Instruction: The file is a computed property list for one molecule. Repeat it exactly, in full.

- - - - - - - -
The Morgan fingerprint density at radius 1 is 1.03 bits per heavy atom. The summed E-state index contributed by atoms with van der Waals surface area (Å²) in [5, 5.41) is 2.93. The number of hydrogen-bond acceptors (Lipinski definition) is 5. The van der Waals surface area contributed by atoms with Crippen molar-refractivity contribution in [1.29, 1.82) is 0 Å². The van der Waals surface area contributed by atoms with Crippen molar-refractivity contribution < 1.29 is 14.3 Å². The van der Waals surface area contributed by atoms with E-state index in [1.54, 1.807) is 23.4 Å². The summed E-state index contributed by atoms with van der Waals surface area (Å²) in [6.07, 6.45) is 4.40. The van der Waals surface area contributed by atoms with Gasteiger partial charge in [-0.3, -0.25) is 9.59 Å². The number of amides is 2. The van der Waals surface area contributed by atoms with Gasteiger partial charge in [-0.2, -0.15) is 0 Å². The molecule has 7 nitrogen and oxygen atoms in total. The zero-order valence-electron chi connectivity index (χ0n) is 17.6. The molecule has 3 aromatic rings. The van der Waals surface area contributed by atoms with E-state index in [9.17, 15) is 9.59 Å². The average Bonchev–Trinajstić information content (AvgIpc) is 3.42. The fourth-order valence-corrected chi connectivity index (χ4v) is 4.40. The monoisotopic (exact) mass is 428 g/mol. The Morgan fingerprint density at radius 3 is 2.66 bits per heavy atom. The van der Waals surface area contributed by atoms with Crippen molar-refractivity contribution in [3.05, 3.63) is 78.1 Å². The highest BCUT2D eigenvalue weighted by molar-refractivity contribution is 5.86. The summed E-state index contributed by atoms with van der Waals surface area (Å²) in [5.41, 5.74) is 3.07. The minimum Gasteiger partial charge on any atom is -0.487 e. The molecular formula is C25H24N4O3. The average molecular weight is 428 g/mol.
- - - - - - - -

The Morgan fingerprint density at radius 1 is 1.03 bits per heavy atom. The summed E-state index contributed by atoms with van der Waals surface area (Å²) in [5, 5.41) is 2.93. The number of hydrogen-bond acceptors (Lipinski definition) is 5. The van der Waals surface area contributed by atoms with Crippen molar-refractivity contribution in [1.29, 1.82) is 0 Å². The van der Waals surface area contributed by atoms with Crippen molar-refractivity contribution < 1.29 is 14.3 Å². The van der Waals surface area contributed by atoms with E-state index in [1.54, 1.807) is 23.4 Å². The summed E-state index contributed by atoms with van der Waals surface area (Å²) in [6.07, 6.45) is 4.40. The van der Waals surface area contributed by atoms with Gasteiger partial charge in [-0.3, -0.25) is 9.59 Å². The number of amides is 2. The van der Waals surface area contributed by atoms with Gasteiger partial charge in [-0.2, -0.15) is 0 Å². The molecule has 7 nitrogen and oxygen atoms in total. The zero-order valence-electron chi connectivity index (χ0n) is 17.6. The molecule has 3 aromatic rings. The van der Waals surface area contributed by atoms with E-state index in [9.17, 15) is 9.59 Å². The average Bonchev–Trinajstić information content (AvgIpc) is 3.42. The fourth-order valence-corrected chi connectivity index (χ4v) is 4.40. The monoisotopic (exact) mass is 428 g/mol. The Morgan fingerprint density at radius 3 is 2.66 bits per heavy atom. The van der Waals surface area contributed by atoms with Crippen molar-refractivity contribution in [3.05, 3.63) is 78.1 Å². The highest BCUT2D eigenvalue weighted by molar-refractivity contribution is 5.86. The summed E-state index contributed by atoms with van der Waals surface area (Å²) in [5.41, 5.74) is 3.07. The minimum Gasteiger partial charge on any atom is -0.487 e. The molecular formula is C25H24N4O3. The average molecular weight is 428 g/mol.